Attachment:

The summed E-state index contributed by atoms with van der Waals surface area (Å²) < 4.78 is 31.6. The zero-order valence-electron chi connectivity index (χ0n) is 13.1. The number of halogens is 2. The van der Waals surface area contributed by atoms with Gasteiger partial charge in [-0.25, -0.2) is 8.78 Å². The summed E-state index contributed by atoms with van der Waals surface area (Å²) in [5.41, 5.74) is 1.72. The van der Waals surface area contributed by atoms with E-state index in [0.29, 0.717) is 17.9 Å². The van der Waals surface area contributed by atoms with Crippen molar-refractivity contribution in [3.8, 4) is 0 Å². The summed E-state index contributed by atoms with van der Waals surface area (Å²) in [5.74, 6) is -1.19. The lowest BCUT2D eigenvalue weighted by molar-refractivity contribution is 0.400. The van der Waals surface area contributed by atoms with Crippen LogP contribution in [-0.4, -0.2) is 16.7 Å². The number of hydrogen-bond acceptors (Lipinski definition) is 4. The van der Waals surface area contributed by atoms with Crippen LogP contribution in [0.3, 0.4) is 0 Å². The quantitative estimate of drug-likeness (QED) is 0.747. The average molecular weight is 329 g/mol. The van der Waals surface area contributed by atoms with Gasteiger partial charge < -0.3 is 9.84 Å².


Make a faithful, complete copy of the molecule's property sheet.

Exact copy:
The summed E-state index contributed by atoms with van der Waals surface area (Å²) < 4.78 is 31.6. The zero-order valence-electron chi connectivity index (χ0n) is 13.1. The number of halogens is 2. The van der Waals surface area contributed by atoms with Gasteiger partial charge in [-0.25, -0.2) is 8.78 Å². The summed E-state index contributed by atoms with van der Waals surface area (Å²) in [5.41, 5.74) is 1.72. The van der Waals surface area contributed by atoms with E-state index in [0.29, 0.717) is 17.9 Å². The van der Waals surface area contributed by atoms with Crippen molar-refractivity contribution in [3.8, 4) is 0 Å². The summed E-state index contributed by atoms with van der Waals surface area (Å²) in [5.74, 6) is -1.19. The lowest BCUT2D eigenvalue weighted by molar-refractivity contribution is 0.400. The van der Waals surface area contributed by atoms with Crippen LogP contribution in [-0.4, -0.2) is 16.7 Å². The number of hydrogen-bond acceptors (Lipinski definition) is 4. The van der Waals surface area contributed by atoms with Crippen LogP contribution in [0.3, 0.4) is 0 Å². The quantitative estimate of drug-likeness (QED) is 0.747. The average molecular weight is 329 g/mol. The van der Waals surface area contributed by atoms with Gasteiger partial charge < -0.3 is 9.84 Å².